- Trip cancellation/interruption insurance
- Trip delay reimbursement
- 24/7 concierge services
- Lost luggage reimbursement
- Auto rental collision damage waivers
- Baggage delay insurance
- Roadside assistance
- 24/7 customer service
While these benefits are helpful for any trip, cards with travel protections and perks can prove extremely useful when traveling in a foreign country. For example, 24/7 concierge services can help you plan your international journey all the way down to details like dinner reservations. They also provide access to emergency services.
What Should You Know About Traveling Abroad With Your Credit Cards?
Try these tips to avoid financial surprises on your trip:
- Contact your issuer. Some issuers encourage cardholders to let them know about travel plans so they don’t freeze your account for fraud as you make purchases that may be flagged as unusual activity. Ask for your credit card PIN, as some merchants use pin verification rather than signatures.
- Carry a debit card. Debit cards are much more advisable for ATM withdrawals abroad than credit cards. Using a credit card to withdraw some local currency could subject you to an out-of-network ATM fee and a processing fee from the ATM operator. Plus, credit card ATM withdrawals are treated like cash advances, which often carry exorbitant interest rates with no grace period, which means interest begins accumulating immediately.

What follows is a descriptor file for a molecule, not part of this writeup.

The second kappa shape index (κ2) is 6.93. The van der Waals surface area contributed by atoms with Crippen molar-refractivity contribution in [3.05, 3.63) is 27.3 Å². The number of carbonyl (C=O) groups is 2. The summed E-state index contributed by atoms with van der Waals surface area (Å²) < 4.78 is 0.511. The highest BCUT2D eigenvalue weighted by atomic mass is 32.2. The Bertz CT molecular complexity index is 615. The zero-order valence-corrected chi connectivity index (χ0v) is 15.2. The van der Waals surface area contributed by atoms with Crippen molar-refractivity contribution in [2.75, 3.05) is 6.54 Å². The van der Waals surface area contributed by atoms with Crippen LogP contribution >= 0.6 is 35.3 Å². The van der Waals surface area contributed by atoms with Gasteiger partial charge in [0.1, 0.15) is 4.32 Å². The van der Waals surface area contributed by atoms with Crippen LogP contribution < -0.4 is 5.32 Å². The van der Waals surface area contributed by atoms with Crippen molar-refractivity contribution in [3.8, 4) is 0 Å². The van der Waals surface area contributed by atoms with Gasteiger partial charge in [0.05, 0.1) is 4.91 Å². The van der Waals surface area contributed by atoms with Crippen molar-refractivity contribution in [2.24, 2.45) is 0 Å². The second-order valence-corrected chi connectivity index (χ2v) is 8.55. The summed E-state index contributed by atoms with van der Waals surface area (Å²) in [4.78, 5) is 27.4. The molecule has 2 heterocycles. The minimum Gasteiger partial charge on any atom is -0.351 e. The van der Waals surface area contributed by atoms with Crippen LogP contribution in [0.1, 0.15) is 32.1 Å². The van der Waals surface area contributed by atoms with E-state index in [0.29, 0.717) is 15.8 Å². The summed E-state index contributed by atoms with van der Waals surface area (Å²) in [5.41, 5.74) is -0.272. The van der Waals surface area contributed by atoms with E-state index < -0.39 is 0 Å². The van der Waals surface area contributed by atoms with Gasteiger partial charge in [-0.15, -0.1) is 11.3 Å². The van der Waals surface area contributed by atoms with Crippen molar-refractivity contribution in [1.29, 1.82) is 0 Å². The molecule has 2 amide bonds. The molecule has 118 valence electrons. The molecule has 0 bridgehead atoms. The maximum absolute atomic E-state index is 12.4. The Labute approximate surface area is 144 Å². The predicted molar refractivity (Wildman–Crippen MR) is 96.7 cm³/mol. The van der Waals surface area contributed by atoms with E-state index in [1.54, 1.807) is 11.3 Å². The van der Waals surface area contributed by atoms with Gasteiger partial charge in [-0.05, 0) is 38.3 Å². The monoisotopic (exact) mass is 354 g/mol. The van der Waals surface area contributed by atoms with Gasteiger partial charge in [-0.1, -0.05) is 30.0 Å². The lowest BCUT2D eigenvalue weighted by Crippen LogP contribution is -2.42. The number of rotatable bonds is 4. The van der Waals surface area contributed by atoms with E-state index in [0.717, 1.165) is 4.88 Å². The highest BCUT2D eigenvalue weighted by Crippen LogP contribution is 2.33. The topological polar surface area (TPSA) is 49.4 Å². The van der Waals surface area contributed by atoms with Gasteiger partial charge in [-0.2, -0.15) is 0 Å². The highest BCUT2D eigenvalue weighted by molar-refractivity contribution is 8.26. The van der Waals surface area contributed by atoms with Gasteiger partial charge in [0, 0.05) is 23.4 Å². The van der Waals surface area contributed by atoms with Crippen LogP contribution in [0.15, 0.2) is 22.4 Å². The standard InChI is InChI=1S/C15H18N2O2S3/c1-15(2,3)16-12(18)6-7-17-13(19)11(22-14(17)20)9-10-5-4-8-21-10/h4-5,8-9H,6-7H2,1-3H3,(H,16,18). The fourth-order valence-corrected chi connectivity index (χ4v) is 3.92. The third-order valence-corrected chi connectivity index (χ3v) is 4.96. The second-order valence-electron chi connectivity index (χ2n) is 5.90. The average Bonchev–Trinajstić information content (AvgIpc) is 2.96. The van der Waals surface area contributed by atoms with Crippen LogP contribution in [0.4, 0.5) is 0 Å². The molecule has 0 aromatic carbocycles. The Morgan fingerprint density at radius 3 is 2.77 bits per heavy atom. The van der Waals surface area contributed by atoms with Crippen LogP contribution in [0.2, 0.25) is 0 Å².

- Be aware of the exchange rate. Credit card networks typically provide exchange rates that are very close to the fair market rate, but you should have a frame of reference before you travel. You can install an app on your phone for on-the-spot conversion.
- Avoid dynamic currency conversion. You risk paying a much higher conversion rate on top of additional fees.
- Make sure your card has an EMV chip. If not, ask about switching to a chipped card at least two weeks before your trip date to allow your issuer time to mail you a new card.
- Bring photocopies of your cards. Having a photocopy of the front and back of your credit card(s) gives you easy access to the customer service number if it’s lost or stolen. Black out details like the cardholder name, expiration date and CVV number.
- Carry a backup card. There’s always a chance your card could be lost, stolen, frozen for fraud or not accepted by a particular merchant. Consider carrying a debit card for cash, a Visa or Mastercard for wide credit card acceptance and an additional credit card in case your primary card is unusable for any reason.
- Research your card’s travel benefits. Depending on your card, you might be entitled to benefits that can help you deal with travel mishaps like lost bags, trip delays, broken-down rental cars and more. Certain travel cards can also get you perks such as discounted or free entry to airport lounges, priority boarding, free checked luggage, priority boarding and free in-flight Wi-Fi.
- Know what your card issuer can do if something goes wrong. If your credit card is lost or stolen, your issuer may offer expedited card replacement or an emergency cash advance. Some cards offer a 24/7 benefits administrator who can supply medical referrals, contact loved ones on your behalf and arrange for payments in emergency situations. They may also provide translation services, legal referral help, prescription assistance and other emergency services.